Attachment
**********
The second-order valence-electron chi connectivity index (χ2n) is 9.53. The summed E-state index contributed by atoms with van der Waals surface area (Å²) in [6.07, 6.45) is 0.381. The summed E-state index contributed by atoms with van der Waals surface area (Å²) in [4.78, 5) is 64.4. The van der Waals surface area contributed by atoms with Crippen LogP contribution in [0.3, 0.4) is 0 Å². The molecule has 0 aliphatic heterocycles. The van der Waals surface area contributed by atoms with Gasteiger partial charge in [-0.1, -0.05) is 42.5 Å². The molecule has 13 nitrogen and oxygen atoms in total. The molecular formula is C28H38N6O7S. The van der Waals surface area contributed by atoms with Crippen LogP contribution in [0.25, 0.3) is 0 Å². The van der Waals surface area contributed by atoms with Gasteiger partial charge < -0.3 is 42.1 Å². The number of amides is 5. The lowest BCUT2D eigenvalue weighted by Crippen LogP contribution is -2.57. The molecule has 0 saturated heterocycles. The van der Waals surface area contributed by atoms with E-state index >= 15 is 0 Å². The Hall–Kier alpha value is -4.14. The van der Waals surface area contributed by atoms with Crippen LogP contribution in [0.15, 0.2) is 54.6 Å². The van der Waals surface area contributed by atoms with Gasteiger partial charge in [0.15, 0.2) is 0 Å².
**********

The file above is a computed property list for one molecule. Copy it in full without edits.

The second-order valence-electron chi connectivity index (χ2n) is 9.53. The summed E-state index contributed by atoms with van der Waals surface area (Å²) in [6.07, 6.45) is 0.381. The summed E-state index contributed by atoms with van der Waals surface area (Å²) in [4.78, 5) is 64.4. The van der Waals surface area contributed by atoms with Crippen LogP contribution in [0.3, 0.4) is 0 Å². The molecule has 0 aliphatic heterocycles. The van der Waals surface area contributed by atoms with Gasteiger partial charge in [-0.1, -0.05) is 42.5 Å². The molecule has 13 nitrogen and oxygen atoms in total. The molecular formula is C28H38N6O7S. The van der Waals surface area contributed by atoms with Crippen LogP contribution in [0.25, 0.3) is 0 Å². The van der Waals surface area contributed by atoms with Gasteiger partial charge < -0.3 is 42.1 Å². The number of amides is 5. The lowest BCUT2D eigenvalue weighted by Crippen LogP contribution is -2.57. The molecule has 0 saturated heterocycles. The van der Waals surface area contributed by atoms with E-state index >= 15 is 0 Å². The Hall–Kier alpha value is -4.14. The van der Waals surface area contributed by atoms with Crippen LogP contribution in [0.15, 0.2) is 54.6 Å². The van der Waals surface area contributed by atoms with Gasteiger partial charge in [0.15, 0.2) is 0 Å².